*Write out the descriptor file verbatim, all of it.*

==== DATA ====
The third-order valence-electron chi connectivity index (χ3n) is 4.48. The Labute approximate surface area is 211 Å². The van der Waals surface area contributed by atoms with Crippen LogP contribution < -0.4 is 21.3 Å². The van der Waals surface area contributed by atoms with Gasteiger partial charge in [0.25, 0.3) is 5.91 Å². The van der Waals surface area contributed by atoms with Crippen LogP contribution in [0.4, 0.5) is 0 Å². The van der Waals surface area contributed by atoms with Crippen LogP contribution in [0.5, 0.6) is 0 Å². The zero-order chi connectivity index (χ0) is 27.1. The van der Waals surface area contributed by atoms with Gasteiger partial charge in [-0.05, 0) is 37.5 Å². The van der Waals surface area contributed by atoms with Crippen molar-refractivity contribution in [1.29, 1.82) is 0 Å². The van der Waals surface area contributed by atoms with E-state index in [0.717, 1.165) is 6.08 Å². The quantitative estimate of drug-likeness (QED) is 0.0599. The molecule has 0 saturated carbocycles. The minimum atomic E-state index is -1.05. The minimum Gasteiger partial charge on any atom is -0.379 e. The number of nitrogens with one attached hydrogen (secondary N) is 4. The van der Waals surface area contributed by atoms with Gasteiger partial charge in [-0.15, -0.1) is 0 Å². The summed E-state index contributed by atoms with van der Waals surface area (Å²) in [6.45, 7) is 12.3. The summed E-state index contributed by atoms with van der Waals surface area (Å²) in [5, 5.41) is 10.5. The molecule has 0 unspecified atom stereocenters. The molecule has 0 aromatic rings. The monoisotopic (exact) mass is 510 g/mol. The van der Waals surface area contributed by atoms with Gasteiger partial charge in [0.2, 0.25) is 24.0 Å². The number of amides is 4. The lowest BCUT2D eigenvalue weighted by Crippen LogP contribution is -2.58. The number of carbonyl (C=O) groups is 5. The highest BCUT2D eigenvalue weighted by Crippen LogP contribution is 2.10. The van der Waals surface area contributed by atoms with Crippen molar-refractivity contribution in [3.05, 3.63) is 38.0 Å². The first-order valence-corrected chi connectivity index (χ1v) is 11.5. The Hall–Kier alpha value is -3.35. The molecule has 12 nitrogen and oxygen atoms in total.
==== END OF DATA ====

The third-order valence-electron chi connectivity index (χ3n) is 4.48. The Labute approximate surface area is 211 Å². The van der Waals surface area contributed by atoms with Crippen LogP contribution < -0.4 is 21.3 Å². The van der Waals surface area contributed by atoms with Gasteiger partial charge in [0.25, 0.3) is 5.91 Å². The van der Waals surface area contributed by atoms with Crippen LogP contribution in [0.4, 0.5) is 0 Å². The van der Waals surface area contributed by atoms with Crippen LogP contribution in [0.5, 0.6) is 0 Å². The zero-order chi connectivity index (χ0) is 27.1. The van der Waals surface area contributed by atoms with Gasteiger partial charge in [-0.05, 0) is 37.5 Å². The van der Waals surface area contributed by atoms with Crippen molar-refractivity contribution in [1.29, 1.82) is 0 Å². The van der Waals surface area contributed by atoms with E-state index in [0.717, 1.165) is 6.08 Å². The quantitative estimate of drug-likeness (QED) is 0.0599. The molecule has 0 saturated carbocycles. The minimum atomic E-state index is -1.05. The minimum Gasteiger partial charge on any atom is -0.379 e. The number of nitrogens with one attached hydrogen (secondary N) is 4. The van der Waals surface area contributed by atoms with Gasteiger partial charge in [-0.15, -0.1) is 0 Å². The summed E-state index contributed by atoms with van der Waals surface area (Å²) in [6.45, 7) is 12.3. The summed E-state index contributed by atoms with van der Waals surface area (Å²) in [5, 5.41) is 10.5. The molecule has 0 unspecified atom stereocenters. The molecule has 0 aromatic rings. The monoisotopic (exact) mass is 510 g/mol. The van der Waals surface area contributed by atoms with Gasteiger partial charge in [0.2, 0.25) is 24.0 Å². The number of amides is 4. The lowest BCUT2D eigenvalue weighted by Crippen LogP contribution is -2.58. The number of carbonyl (C=O) groups is 5. The highest BCUT2D eigenvalue weighted by Crippen LogP contribution is 2.10. The van der Waals surface area contributed by atoms with Crippen molar-refractivity contribution in [3.05, 3.63) is 38.0 Å². The first-order valence-corrected chi connectivity index (χ1v) is 11.5. The Hall–Kier alpha value is -3.35. The molecule has 12 nitrogen and oxygen atoms in total.